Tuesday, June 1, 2010

Book Review: Echo by C. L. Kelly


Book: Echo: A Silent Plea to Be Heart, a Desperate Cry to Be Found
Author: C. L. Kelly
Publisher: Zondervan Publishing Company; ISBN: 9780310263043
Date Published: July 1, 2007

Product Description:

In book two of the Sensations series, Cassie Dixon's getaway to the mountains with her friends and their thirteen-year-old deaf son becomes a high-stakes search when the boy disappears. Danger stalks the slopes.

Synopsis:
The trip to the Cascade Mountains had been Cassie's idea. But what she thought was going to be a time to rejuvenate and relax with old friends may cost one of them their lives.

Cassie Dixon just wants a little time away to forget and to heal after her failed venture in the perfume industry. A camping getaway with the Fergusons and their thirteen-year-old deaf son, Cody, seems like the perfect solution.

Cassie watches as Cody grows increasingly restless, chafing under the suffocating protectiveness of his mother. Encouraging him to explore and to have confidence in his God-given talents, Cassie aches for the boy, knowing that hearing is both the audible and inaudible ways in which we hear each other – and God.

Then Cody disappears … and Cassie feels responsible. Even if she manages to find the boy alive, she isn?t sure she can convince him that God has a plan for his life. But the danger stalking close at hand may settle that concern for both of them.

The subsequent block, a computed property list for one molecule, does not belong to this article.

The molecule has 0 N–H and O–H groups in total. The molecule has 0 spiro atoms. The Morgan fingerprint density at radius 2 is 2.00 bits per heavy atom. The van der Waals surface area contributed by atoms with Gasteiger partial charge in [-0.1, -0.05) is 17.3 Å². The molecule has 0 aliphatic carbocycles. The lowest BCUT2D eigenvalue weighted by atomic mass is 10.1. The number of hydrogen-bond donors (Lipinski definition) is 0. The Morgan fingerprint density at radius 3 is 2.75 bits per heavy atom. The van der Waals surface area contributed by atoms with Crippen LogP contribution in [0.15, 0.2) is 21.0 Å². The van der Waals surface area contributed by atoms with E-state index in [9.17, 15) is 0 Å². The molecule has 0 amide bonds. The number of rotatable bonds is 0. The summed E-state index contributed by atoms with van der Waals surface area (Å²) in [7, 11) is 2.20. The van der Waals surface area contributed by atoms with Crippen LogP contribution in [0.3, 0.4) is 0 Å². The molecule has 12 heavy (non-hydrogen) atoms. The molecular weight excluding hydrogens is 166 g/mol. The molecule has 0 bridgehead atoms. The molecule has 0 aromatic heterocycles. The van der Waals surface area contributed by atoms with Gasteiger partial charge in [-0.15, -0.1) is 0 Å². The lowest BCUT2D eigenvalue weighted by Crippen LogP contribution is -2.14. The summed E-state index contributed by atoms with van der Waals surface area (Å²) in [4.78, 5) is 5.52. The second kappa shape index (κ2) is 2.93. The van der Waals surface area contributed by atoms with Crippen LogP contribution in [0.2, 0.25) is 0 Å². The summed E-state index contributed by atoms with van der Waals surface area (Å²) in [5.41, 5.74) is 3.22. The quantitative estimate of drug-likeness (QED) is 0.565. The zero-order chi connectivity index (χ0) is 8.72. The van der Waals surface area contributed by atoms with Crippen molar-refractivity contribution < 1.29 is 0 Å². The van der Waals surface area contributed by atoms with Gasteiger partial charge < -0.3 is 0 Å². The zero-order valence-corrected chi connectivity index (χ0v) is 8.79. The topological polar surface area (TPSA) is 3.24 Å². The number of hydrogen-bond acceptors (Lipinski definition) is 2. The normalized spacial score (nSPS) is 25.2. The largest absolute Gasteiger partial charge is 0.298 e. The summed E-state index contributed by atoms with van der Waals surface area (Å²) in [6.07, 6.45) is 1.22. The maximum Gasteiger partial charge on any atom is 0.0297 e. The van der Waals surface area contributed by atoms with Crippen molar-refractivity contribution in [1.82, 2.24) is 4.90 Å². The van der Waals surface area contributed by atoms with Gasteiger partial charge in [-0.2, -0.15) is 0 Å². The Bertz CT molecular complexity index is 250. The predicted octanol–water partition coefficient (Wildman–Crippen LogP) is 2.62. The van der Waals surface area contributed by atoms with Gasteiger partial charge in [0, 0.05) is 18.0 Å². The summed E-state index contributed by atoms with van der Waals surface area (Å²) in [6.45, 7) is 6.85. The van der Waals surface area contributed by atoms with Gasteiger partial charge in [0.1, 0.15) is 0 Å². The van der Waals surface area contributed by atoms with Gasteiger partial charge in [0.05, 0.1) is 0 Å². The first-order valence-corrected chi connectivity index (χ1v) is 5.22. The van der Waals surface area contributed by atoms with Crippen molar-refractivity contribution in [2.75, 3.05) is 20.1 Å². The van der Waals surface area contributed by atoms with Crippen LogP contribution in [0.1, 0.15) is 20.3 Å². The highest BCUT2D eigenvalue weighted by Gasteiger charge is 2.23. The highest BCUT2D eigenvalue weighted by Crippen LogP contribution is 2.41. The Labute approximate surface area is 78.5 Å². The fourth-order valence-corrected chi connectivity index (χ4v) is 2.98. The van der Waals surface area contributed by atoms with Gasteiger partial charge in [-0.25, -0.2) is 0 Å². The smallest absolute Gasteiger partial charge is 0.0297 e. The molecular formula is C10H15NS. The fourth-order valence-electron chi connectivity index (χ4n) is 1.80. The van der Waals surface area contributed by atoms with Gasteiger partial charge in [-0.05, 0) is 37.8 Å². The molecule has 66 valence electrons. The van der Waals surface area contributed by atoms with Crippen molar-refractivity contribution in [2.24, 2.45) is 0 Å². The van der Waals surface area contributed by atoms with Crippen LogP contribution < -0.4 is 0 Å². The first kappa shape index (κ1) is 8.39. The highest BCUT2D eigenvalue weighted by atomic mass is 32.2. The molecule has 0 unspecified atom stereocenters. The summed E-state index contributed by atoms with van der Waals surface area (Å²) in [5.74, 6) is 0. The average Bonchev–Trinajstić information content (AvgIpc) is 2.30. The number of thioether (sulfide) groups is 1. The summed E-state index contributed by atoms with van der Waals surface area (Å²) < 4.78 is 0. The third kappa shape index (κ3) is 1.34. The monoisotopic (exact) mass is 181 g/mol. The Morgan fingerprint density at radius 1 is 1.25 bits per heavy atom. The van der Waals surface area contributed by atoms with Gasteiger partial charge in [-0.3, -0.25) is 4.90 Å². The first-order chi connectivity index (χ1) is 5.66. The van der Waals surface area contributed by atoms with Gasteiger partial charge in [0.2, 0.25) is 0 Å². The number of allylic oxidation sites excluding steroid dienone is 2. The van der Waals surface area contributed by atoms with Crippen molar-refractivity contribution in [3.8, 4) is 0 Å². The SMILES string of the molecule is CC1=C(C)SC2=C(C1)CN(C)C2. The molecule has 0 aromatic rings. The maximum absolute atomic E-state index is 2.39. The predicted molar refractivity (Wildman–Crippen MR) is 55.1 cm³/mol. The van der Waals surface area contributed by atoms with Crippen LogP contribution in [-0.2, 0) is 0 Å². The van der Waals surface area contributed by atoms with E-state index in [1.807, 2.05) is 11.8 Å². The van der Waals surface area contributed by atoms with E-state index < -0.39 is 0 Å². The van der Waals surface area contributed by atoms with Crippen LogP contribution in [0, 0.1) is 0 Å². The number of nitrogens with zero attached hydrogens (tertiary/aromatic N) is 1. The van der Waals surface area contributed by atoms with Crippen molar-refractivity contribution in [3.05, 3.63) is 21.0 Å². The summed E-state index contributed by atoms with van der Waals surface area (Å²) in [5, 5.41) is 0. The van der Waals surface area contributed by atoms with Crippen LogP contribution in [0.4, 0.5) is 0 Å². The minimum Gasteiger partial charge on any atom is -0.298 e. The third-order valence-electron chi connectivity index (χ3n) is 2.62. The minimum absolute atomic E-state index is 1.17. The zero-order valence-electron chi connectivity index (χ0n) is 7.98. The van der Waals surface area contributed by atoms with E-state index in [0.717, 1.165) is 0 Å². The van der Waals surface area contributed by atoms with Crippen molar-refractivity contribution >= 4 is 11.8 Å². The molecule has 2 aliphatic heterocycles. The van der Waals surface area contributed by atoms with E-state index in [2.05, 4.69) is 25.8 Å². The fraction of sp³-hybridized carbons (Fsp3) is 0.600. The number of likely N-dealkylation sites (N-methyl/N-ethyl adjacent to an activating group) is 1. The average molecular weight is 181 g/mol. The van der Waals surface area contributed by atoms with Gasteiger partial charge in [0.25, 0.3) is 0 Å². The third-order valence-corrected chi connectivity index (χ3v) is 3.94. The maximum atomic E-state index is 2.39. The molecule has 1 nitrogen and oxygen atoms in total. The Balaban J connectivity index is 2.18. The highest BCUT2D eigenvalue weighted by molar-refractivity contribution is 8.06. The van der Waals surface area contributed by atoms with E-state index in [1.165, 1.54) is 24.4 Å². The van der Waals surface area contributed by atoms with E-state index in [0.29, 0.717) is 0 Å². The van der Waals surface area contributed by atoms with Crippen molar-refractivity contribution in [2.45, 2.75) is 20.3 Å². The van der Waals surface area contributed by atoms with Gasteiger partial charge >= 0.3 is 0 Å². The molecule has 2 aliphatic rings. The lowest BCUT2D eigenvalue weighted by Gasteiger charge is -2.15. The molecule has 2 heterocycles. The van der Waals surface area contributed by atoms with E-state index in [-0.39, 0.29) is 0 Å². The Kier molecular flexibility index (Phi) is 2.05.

I picked this book up for dirt cheap in the clearance section at either Mardel or Family Christian stores. It is not often a person can read books, fictional or otherwise, that has deaf characters or is about the deaf. The synopsis was intriguing and the price was right.

For what it is worth, I didn’t realize that this book was part of a series. I just picked it up and started reading it. You don’t really need to read the first book, Scent, before reading this one because it stands on its own.

I found myself identifying with Cody who is also deaf. The author had an empathy and understanding of what it is like to be deaf in the hearing world. The difference lies in the fact that I was born severely hard-of-hearing (HOH) and became severely and profoundly deaf by the time I reached 6th grade. Cody lost his hearing when he reached age 6. So, he knew what it was like to hear.

This book really begins when Cody is about to reach age 13. Cody is very intelligent and well-read even though he’s pretty much isolated due to Mother’s over protectiveness. Cody is a very good lip-reader and speaks well. His Mother and the experts wanted Cody to learn to sign so that he would get everything – total communication. Cody refused because he thought it would rob him of all that the world could offer him. He wanted to be anything his heart desires. So, there was a struggle between him and his Mother over his refusal to sign and over his dreams. He was deeply angry and withdrawn.

This book is not just about Cody; but, it also deals with the characters of both of his parents.

I don’t wish to spoil the book for any of you who have not read it. Suffice to say that I really enjoyed it. It is Christian fiction with suspense and is introspective. At least, it was introspective for me. By the way, the suspense part did not start until the latter half of the book.

My personal rating: 4 out of 5 stars. But then, I may be biased. I have a slight identification with one of the characters than most people would have.